The S.I. System of Units is a thing of beauty: a lean, sinewy and utilitarian beauty that is the work of many committees, true; but in spite of that common saw about ‘a camel being a horse designed by a committee’, the S.I. System is truly a thing of rigorous beauty nonetheless.
Even the pedestrian Wikipedia entry on the 2019 Redefinition of the S.I. System reads like a lost episode from Homer’s Odyssey. As Odysseus tied himself to the mast of his ship to avoid the irresistible lure of the Sirens, so in 2019 the S.I, System tied itself to the values of a select number of universal physical constants to remove the last vestiges of merely human artifacts such as the now obsolete International Prototype Kilogram.
However, the austere beauty of the S.I. System is not always recognised by our students at GCSE or A-level. ‘Units, you nit!!!’ is a comment that physics teachers have scrawled on student work from time immemorial with varying degrees of disbelief, rage or despair at errors of omission (e.g. not including the unit with a final answer); errors of imprecision (e.g. writing ‘j’ instead of ‘J’ for ‘joule — unforgivable!); or errors of commission (e.g. changing kilograms into grams when the kilogram is the base unit, not the gram — barbarous!).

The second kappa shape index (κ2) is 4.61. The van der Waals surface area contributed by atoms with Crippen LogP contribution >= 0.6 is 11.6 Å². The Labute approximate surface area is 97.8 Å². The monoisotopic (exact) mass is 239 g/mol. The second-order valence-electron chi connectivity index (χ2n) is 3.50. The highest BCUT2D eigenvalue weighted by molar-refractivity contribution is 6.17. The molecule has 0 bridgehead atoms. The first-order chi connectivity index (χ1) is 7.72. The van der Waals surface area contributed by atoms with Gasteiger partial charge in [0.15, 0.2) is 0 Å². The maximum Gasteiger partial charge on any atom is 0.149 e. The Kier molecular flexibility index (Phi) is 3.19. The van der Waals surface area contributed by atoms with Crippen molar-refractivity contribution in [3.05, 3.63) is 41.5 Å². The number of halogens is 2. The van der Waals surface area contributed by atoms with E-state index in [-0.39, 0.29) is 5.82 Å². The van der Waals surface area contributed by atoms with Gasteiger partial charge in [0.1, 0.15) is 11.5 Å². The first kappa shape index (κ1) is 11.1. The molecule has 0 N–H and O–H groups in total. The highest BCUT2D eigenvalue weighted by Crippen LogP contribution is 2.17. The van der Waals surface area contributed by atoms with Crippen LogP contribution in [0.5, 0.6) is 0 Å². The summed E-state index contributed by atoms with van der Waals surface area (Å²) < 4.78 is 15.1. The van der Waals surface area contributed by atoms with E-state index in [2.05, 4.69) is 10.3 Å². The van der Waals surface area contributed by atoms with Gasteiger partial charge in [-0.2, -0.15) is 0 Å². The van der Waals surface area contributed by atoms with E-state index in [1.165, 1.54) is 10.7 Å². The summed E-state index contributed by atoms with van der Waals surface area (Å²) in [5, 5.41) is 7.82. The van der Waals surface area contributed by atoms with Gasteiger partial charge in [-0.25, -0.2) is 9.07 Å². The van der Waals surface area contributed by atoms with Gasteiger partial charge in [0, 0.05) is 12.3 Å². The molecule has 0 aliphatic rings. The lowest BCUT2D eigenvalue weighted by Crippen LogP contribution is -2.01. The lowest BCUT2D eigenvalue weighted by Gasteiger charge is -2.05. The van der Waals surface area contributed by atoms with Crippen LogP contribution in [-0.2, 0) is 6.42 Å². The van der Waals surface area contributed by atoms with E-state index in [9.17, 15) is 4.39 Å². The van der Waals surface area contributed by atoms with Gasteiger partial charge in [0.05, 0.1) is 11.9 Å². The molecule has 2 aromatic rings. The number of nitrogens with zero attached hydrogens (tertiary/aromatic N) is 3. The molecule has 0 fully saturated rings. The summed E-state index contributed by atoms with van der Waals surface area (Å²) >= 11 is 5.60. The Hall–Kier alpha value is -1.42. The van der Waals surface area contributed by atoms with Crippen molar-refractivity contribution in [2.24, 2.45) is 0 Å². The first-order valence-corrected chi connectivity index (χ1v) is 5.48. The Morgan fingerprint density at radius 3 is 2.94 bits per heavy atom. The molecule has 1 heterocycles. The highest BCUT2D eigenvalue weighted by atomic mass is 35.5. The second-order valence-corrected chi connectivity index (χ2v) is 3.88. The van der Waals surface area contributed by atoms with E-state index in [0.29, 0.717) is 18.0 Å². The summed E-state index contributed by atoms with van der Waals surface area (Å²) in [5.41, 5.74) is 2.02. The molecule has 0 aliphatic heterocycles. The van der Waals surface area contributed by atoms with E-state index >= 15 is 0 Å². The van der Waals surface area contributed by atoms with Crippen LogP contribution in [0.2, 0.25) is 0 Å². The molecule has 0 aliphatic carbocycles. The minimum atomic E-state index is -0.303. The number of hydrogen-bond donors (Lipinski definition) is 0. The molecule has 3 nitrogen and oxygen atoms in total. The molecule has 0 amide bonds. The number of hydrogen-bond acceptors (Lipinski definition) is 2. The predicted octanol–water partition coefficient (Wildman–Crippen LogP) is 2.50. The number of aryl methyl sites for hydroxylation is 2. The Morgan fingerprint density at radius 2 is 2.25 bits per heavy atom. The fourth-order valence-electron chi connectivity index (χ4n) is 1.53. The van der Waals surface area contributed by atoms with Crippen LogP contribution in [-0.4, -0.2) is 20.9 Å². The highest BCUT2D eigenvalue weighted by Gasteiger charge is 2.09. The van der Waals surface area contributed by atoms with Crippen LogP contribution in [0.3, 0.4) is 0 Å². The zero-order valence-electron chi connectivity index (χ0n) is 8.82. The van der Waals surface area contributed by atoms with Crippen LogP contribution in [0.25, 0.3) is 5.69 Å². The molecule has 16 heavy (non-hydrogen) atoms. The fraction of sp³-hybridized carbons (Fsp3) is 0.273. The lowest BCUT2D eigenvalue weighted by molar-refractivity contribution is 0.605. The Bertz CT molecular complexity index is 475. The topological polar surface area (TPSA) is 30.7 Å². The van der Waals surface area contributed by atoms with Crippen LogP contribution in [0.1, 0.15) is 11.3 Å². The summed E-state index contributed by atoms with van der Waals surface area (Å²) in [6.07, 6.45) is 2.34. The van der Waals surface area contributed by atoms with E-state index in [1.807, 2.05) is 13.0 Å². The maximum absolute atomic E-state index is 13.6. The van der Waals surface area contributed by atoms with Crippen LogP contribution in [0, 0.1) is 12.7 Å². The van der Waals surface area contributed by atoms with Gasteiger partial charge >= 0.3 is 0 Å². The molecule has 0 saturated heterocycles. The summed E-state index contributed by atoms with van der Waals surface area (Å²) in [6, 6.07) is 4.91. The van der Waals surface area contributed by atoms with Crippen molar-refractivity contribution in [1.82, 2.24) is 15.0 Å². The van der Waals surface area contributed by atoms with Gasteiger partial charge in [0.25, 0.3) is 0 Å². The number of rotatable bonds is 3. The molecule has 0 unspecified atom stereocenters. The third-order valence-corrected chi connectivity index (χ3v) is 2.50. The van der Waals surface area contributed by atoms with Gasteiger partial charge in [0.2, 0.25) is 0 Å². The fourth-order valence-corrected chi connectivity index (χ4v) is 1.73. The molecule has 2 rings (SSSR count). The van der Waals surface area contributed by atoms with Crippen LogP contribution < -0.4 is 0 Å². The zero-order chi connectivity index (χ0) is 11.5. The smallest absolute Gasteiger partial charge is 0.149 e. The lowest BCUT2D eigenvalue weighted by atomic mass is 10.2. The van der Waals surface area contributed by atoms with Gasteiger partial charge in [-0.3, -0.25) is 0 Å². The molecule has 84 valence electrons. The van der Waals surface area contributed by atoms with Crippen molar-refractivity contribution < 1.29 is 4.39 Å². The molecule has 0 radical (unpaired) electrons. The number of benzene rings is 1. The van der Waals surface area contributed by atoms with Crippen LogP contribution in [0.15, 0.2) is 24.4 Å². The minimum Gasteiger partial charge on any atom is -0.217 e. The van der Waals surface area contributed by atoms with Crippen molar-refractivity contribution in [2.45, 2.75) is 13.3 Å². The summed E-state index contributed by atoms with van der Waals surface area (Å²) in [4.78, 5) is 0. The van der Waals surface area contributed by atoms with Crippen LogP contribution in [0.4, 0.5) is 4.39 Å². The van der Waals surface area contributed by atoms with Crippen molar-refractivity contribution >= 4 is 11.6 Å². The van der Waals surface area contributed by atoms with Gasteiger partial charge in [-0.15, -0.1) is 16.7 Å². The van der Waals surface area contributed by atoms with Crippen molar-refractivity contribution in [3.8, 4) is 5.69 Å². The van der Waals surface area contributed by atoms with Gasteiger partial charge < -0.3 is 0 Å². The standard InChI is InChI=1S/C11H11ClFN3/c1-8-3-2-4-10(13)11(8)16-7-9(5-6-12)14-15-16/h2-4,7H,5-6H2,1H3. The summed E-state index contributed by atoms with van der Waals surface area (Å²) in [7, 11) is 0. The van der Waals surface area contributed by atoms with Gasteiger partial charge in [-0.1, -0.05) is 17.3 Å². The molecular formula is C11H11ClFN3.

The saddest occasion for writing ‘Units, you nit!’ at least in my opinion, is when a student has incorrectly converted a prefix: for example, changing millijoules into joules by multiplying by one thousand rather than dividing by one thousand so that a student writes that 5.6 mJ = 5600 J.
This odd little issue can affect students from across the attainment range, so I have developed a procedure to deal with it which is loosely based on the Singapore Bar Model.
One millijoule is a teeny tiny amount of energy, so when we convert it joules it is only a small portion of one whole joule. So to convert mJ to J we divide by 1000.
One joule is a much larger quantity of energy than one millijoule, so when we convert joules to millijoules we multiply by one thousand because we need one thousand millijoules for each single joule.
In time, and if needed, you can move to a simplified version to remind students.
Strangely, one of the unit conversions that some students find most difficult in the context of calculations is time: for example, hours into seconds. A diagram similar to the one below can help students over this ‘hump’.
These diagrams may seem trivial, but we must beware of ‘the Curse of Knowledge’: just because we find these conversions easy (and, to be fair, so do many students) that does not mean that all students find them so.
The conversions that students may be asked to do from memory are listed below (in the context of amperes).